They remained on these lands until the Cherokee War in the summer of 1839. Thus the Cherokee were driven out of Rusk County only to return in 1844 and 1845 with the purchase of 10,000 aces of land by Benjamin Franklin Thompson a white man married to a Cherokee; this established the Mount Tabor Indian Community, some six miles south of present day Kilgore that spread to incorporate areas near Troup and Overton, Texas. Organized as a part of Nacogdoches County, Rusk was established as its own county by the Congress of the Republic of Texas on January 16, 1843. By 1850, it was the second-most populous county in Texas of the 78 counties, organized at that time, according to the 1850 census. Rusk County's population was 8,148 then. With the discovery of oil in Joinerville in October 1930, an oil boom began that caused county population to nearly double during the next decade, caused dramatic changes in the county towns. Rusk is one of the five counties that are part of the East Texas Oil Field, whose production has been a major part of the economy since that time.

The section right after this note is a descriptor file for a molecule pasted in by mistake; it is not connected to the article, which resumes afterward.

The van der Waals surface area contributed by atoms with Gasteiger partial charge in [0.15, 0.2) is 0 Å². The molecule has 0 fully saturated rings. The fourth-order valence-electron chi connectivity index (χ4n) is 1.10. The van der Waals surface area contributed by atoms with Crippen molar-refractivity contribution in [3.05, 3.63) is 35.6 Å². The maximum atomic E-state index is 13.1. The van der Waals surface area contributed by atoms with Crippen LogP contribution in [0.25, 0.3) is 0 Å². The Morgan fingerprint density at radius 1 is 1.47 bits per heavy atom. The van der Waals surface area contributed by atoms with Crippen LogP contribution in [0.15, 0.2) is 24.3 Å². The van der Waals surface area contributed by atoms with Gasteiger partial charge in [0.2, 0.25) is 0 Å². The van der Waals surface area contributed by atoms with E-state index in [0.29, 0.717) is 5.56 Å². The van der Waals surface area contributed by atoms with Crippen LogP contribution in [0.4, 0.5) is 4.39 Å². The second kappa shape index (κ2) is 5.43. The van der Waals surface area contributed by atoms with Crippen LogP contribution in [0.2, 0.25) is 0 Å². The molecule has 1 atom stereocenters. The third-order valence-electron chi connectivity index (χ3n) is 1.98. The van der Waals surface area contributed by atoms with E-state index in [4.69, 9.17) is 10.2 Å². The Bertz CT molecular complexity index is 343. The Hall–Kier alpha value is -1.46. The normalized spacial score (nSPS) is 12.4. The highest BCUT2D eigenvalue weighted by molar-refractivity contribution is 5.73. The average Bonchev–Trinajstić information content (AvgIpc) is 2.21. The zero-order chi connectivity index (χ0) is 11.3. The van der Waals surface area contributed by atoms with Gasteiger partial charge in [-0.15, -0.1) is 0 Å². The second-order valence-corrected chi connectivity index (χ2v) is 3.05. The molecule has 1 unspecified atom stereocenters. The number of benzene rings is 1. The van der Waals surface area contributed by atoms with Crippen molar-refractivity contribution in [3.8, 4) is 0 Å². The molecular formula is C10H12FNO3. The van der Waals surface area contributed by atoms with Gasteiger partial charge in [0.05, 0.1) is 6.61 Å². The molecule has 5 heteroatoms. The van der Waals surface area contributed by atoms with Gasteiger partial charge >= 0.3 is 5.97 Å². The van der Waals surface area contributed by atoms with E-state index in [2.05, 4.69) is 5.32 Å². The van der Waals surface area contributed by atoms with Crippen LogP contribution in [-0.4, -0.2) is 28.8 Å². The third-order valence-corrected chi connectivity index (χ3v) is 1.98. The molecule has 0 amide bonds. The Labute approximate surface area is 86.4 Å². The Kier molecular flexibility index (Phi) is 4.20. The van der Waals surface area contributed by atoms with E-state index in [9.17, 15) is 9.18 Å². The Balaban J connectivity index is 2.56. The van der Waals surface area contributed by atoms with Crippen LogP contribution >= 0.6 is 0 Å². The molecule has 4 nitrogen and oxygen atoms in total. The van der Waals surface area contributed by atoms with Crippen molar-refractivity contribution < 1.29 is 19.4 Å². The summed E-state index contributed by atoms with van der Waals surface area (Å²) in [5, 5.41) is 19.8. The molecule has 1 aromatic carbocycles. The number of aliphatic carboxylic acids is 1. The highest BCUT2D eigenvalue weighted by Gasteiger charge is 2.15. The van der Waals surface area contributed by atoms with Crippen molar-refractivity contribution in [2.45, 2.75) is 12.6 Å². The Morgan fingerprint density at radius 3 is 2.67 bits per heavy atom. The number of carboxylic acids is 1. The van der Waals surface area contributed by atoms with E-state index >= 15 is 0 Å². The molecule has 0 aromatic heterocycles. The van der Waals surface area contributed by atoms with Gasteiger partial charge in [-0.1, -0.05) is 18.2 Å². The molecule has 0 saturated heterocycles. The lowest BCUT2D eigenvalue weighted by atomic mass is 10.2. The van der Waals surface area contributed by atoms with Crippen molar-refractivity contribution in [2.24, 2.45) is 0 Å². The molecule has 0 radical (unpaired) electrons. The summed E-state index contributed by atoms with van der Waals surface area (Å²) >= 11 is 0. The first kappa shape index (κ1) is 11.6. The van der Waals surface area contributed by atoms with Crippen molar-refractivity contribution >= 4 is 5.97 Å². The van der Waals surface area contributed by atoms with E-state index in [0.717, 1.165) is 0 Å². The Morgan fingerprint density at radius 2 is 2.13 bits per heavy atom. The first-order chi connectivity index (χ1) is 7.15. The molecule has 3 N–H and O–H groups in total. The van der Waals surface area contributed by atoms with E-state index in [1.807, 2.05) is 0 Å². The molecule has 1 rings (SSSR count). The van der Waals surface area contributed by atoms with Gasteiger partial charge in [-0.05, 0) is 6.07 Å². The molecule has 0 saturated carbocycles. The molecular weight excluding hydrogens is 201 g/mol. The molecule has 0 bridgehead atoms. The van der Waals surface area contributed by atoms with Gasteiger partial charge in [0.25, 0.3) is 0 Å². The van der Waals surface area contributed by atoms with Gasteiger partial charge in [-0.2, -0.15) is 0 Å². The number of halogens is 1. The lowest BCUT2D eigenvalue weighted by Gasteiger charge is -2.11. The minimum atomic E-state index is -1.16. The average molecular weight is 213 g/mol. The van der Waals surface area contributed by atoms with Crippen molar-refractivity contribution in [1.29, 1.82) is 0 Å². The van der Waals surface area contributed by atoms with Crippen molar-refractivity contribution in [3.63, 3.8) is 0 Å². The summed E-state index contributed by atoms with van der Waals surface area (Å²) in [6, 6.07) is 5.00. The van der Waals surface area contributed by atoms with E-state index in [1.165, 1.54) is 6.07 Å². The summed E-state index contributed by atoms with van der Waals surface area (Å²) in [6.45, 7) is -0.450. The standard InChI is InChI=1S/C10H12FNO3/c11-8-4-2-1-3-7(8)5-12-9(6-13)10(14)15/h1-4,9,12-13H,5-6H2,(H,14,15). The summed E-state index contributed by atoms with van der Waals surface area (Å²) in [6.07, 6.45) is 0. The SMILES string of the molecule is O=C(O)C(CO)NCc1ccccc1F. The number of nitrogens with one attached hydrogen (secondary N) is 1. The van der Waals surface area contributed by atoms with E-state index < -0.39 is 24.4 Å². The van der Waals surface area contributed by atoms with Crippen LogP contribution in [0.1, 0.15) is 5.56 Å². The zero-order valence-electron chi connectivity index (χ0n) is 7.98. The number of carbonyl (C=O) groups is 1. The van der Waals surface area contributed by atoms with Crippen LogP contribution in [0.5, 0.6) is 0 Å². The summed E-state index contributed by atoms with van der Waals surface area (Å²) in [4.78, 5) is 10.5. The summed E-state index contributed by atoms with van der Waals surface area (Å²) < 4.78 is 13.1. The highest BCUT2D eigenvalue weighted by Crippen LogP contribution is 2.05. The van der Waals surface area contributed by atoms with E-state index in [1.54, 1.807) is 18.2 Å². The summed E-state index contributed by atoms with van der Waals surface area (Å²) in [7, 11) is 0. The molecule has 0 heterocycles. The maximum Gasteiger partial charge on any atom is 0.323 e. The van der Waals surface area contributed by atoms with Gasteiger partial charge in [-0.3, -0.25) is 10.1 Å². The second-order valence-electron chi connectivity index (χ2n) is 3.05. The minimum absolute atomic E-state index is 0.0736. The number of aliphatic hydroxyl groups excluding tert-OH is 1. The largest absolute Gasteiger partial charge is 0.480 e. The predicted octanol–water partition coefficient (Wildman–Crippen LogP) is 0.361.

Rusk County was one of 25 dry counties in Texas until January 2012. The city of Henderson at that time opted to allow serving beer and wine. Sadly, America's worst school disaster happened in Rusk County in 1937, when nearly 300 people, most of them children, were killed in a natural gas explosion at the London Independent School District. According to the U. S. Census Bureau, the county has a total area of 938 square miles, of which 924 square miles is land and 14 square miles is covered by water. U. S. Highway 79 U. S. Highway 84 U. S. Highway 259 State Highway 42 State Highway 43 State Highway 64 State Highway 149 State Highway 315 State Highway 322 State Highway 323 Gregg County Harrison County Panola County Shelby County Nacogdoches County Cherokee County Smith County As of the census of 2000, 47,372 people, 17,364 households, 12,727 families resided in the county; the population density was 51 people per square mile. The 19,867 housing units averaged 22 per square mile; the racial makeup of the county was 74.89% White, 19.21% Black or African American, 0.35% Native American, 0.24% Asian, 0.01% Pacific Islander, 4.22% from other races, 1.09% from two or more races.